A Tidal Wave of New Products
Among the 10,000 arrivals: `ice cream' for dogs - and `pet food' for humans. FOOD: TRENDS
AMERICA's supermarkets are loaded with new products - 10,558 new ones were put on the shelves in 1988, a 4 percent increase over the year before. ``Not bad,'' comments Martin Friedman, editor of New Product News, and one of the country's top food-trend spotters. That's a significant slowdown in the pace of new food product introductions from 1986-87, though: That year marked a 26 percent increase over the year before. That's still a lot of new products, however.Skip to next paragraph
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Mr. Friedman, who spoke at a Food Marketing Institute workshop here recently, last year predicted that self-indulgence food products would overwhelm self-control and nutritionally oriented foods with most consumers.
``My prediction didn't work,'' he says now. ``My fantasy of everybody diving into vats of melted chocolate disappeared quickly when the `oat bran' fad hit the fanatics.''
But he has been right before: He predicted the success of Nabisco's Teddy Grahams (No. 3 in cookie sales this year) and H"aagen-Dazs's Deep Chocolate ice cream, among many others.
But ``after all, I'm only guessing when I give a report,'' he says with some modesty.
``Right now, `branomania' seems to have swept the country,'' he continues. ``Shoppers are driving miles to stores that carry food items containing bran.'' Virtually every bakery in the country now markets two or three oat-bran breads, he adds.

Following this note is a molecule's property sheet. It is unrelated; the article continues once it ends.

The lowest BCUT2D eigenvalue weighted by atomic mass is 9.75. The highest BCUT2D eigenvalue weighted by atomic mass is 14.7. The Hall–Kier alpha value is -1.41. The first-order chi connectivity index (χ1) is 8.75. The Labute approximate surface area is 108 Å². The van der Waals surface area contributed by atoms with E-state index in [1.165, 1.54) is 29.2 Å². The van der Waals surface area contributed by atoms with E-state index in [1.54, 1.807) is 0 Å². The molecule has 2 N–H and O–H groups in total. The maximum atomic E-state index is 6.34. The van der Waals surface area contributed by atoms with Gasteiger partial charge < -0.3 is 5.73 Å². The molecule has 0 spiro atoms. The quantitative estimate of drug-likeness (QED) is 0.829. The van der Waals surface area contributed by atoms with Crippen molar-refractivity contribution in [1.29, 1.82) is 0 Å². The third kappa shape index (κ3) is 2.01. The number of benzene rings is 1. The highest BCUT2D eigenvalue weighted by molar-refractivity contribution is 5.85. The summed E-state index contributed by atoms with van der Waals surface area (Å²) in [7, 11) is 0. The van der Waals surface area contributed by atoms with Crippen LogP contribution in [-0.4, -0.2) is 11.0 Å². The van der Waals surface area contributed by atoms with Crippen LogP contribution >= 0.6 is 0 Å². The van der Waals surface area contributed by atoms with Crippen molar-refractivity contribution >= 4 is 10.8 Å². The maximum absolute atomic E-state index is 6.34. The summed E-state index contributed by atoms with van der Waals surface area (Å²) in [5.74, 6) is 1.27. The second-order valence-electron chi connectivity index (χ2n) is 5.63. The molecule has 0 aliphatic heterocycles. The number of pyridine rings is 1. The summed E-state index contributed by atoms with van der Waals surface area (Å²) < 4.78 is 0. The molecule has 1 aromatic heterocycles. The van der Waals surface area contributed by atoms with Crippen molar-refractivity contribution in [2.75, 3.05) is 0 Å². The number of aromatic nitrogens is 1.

Cereal companies ``are stumbling over each other, trying to get out more oat bran products, from snack foods to sweets.'' Mrs. Fields (of Mrs. Fields Cookies fame) is introducing a line of oat-bran products in her cookie and La Boulangerie stores.
On the down side, oat bran isn't the easiest thing to cook with or to add to daily menus at home. Some of the weightiest (oat bran absorbs a great deal of liquid) muffins ever eaten are baked in the name of oat bran.
``I'm sure in June someone will be putting oat bran in a wedding cake,'' Friedman said of this product, which, in the '70s, was consumed by dogs and cats as an ingredient in pet food.
But just when manufacturers think they have it made with oat bran, researchers at Montana State University say barley will provide the same benefits and will taste good, too.
While Martin Friedman talked to food retailers, producers, and journalists, the Food Marketing Institute exhibits were open, with more than 1,000 companies exhibiting products along 8 miles of aisles.
A sampling of the new products and trends:
Ice cream for dogs. This was one of biggest hits at the show. Frosty Paws producers say their research shows that two-thirds of all dog owners feed ice cream to their pets.
William Tyznik, an animal nutritionist on the faculty of Ohio State University, developed the product. Technically, it's not ice cream at all, but a blend of soy products, whey, vitamins, and nutrients.
``Ice cream, although a favorite of all canines, is not really good for dogs,'' according to Dr. Tyznik. ``Dogs can't really taste the ice cream, anyway. They just like it because it's cold.'' Frosty Paws is safe for humans, but we probably wouldn't like it much: There's no sugar in it.